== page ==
Open Banking has many benefits, with enhanced security being significant among them. Open Banking is enabled by new Consumer Data Right (CDR) legislation that prioritises security. 

Through a new government and bank approved portal, transaction data can be accessed that uses advanced encryption and authentication mechanisms to protect financial data. This gives accountants and bookkeepers peace of mind when accessing sensitive information.

This can be accessed only with explicit consent from users – allowing nothing to be lost in translation.

Gone are the days of potential legal repercussions of sharing login details, as we welcome a solution that is rooted in security.

Open Banking and Additional Layers of Security.

A significant security benefit of Open Banking lies in its regulated consent process. Users can grant specific permissions for data access, ensuring that only relevant information is shared. 

This contrasts sharply with screen-scraping technology, where all credentials are shared, potentially creating unnecessary security vulnerabilities and placing an accountant or bookkeeper in difficult situations.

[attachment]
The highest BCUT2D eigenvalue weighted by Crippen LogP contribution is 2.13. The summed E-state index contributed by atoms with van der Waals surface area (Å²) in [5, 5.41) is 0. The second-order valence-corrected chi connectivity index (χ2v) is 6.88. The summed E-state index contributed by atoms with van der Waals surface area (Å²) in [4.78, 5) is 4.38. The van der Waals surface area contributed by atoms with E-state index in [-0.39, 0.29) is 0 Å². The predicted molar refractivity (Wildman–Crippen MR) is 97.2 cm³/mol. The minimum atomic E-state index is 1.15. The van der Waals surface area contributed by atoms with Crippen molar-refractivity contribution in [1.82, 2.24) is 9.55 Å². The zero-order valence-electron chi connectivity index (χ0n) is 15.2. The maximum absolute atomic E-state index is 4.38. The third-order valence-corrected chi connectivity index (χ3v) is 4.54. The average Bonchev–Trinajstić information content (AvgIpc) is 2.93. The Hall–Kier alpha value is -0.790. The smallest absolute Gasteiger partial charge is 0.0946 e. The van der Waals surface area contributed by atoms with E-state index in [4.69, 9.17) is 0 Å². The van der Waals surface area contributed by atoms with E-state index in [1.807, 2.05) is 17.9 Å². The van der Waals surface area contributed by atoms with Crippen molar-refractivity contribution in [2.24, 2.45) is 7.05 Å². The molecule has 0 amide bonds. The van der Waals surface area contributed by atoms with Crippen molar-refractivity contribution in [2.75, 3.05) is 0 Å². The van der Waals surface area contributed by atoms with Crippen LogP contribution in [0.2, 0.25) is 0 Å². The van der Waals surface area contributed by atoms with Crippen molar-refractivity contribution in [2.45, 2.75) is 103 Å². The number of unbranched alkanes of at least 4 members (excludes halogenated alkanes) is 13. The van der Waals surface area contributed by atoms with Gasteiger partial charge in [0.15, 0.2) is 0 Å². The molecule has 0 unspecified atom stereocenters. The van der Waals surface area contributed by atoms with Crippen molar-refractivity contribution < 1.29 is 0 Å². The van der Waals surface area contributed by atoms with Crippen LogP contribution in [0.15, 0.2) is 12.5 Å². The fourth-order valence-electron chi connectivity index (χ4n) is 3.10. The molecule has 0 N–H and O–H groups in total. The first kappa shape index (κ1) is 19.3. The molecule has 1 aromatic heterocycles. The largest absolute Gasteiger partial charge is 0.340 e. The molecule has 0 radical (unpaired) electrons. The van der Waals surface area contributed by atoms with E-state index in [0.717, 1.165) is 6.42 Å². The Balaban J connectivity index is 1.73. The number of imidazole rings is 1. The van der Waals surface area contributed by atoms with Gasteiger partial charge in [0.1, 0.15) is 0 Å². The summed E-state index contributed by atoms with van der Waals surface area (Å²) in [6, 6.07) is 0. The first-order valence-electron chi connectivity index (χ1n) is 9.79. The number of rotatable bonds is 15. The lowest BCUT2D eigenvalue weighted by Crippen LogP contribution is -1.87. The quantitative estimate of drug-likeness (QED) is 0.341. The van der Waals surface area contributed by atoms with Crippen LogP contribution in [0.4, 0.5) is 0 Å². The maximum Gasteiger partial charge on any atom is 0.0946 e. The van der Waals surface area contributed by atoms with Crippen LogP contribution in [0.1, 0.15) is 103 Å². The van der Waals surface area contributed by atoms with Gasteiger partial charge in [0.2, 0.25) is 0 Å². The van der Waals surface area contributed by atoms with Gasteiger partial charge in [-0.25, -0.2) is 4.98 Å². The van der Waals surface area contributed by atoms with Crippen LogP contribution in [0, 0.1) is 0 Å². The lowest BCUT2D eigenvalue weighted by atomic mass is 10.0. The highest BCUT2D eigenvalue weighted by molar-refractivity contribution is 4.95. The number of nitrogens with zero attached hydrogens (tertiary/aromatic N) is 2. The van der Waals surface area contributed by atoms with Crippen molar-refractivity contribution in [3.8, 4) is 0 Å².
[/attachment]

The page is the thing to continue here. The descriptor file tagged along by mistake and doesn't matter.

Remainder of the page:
Extra Protection through Accreditation.

Open Banking is enabled by data providers to connect the open banking network and securely deliver data to clients’ trusted accountants and bookkeepers. Overseeing those providers chosen for this important role is the Australian Customer and Consumer Commission (ACCC). 

SISS Data Services has undertaken a strict and complex approval process to become an Accredited Data Recipient (ADR), which protects trust in our industry to deliver secure services for clients.


Open Banking supports the accounting and bookkeeping profession’s dedication to safeguarding sensitive client data.  


It’s quick and easy to get started.

It just takes one simple step for accountants and bookkeepers to register for ACSISS Adviser by SISS Data Services. Once registered, the accountant and bookkeeper then sends an email link to the client. The client then takes two simple steps to give approval to access their data. No password sharing. No paperwork. It’s quick, easy, and secure. 

So why wait? You can utilise ACSISS Adviser by SISS Data Services today to ease the process for you.


Sign up for the ACSISS Adviser now and be one of the first to pioneer financial security.

Sign up here